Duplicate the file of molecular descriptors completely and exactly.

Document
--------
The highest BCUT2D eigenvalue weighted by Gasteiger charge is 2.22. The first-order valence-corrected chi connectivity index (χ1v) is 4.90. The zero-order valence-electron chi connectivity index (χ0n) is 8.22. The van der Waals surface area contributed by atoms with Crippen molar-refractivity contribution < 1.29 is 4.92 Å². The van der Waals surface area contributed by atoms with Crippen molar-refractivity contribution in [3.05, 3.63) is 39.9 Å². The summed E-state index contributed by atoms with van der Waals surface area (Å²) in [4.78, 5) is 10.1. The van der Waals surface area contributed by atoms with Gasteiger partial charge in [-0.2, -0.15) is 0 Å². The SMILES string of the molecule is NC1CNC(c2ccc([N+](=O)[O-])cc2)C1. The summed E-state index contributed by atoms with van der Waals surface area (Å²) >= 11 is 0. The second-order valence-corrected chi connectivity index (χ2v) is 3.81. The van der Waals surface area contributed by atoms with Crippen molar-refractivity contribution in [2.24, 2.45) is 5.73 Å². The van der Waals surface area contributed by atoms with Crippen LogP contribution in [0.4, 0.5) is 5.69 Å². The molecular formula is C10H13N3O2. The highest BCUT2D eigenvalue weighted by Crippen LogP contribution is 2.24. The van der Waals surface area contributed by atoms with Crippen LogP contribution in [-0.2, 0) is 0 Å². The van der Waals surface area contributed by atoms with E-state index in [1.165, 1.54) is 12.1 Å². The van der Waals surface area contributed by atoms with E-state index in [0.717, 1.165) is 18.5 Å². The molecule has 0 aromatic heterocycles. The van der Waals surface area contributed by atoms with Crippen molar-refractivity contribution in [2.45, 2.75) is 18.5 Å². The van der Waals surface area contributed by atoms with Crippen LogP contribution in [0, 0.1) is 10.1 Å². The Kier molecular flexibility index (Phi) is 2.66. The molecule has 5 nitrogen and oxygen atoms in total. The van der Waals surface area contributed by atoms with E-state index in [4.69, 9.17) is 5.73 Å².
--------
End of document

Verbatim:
The highest BCUT2D eigenvalue weighted by Gasteiger charge is 2.22. The first-order valence-corrected chi connectivity index (χ1v) is 4.90. The zero-order valence-electron chi connectivity index (χ0n) is 8.22. The van der Waals surface area contributed by atoms with Crippen molar-refractivity contribution < 1.29 is 4.92 Å². The van der Waals surface area contributed by atoms with Crippen molar-refractivity contribution in [3.05, 3.63) is 39.9 Å². The summed E-state index contributed by atoms with van der Waals surface area (Å²) in [4.78, 5) is 10.1. The van der Waals surface area contributed by atoms with Gasteiger partial charge in [-0.2, -0.15) is 0 Å². The SMILES string of the molecule is NC1CNC(c2ccc([N+](=O)[O-])cc2)C1. The summed E-state index contributed by atoms with van der Waals surface area (Å²) >= 11 is 0. The second-order valence-corrected chi connectivity index (χ2v) is 3.81. The van der Waals surface area contributed by atoms with Crippen molar-refractivity contribution in [2.24, 2.45) is 5.73 Å². The van der Waals surface area contributed by atoms with Crippen LogP contribution in [0.4, 0.5) is 5.69 Å². The molecular formula is C10H13N3O2. The highest BCUT2D eigenvalue weighted by Crippen LogP contribution is 2.24. The van der Waals surface area contributed by atoms with Crippen LogP contribution in [-0.2, 0) is 0 Å². The van der Waals surface area contributed by atoms with E-state index in [1.165, 1.54) is 12.1 Å². The van der Waals surface area contributed by atoms with E-state index in [0.717, 1.165) is 18.5 Å². The molecule has 0 aromatic heterocycles. The van der Waals surface area contributed by atoms with Crippen molar-refractivity contribution in [2.45, 2.75) is 18.5 Å². The van der Waals surface area contributed by atoms with Crippen LogP contribution in [0, 0.1) is 10.1 Å². The Kier molecular flexibility index (Phi) is 2.66. The molecule has 5 nitrogen and oxygen atoms in total. The van der Waals surface area contributed by atoms with E-state index in [4.69, 9.17) is 5.73 Å².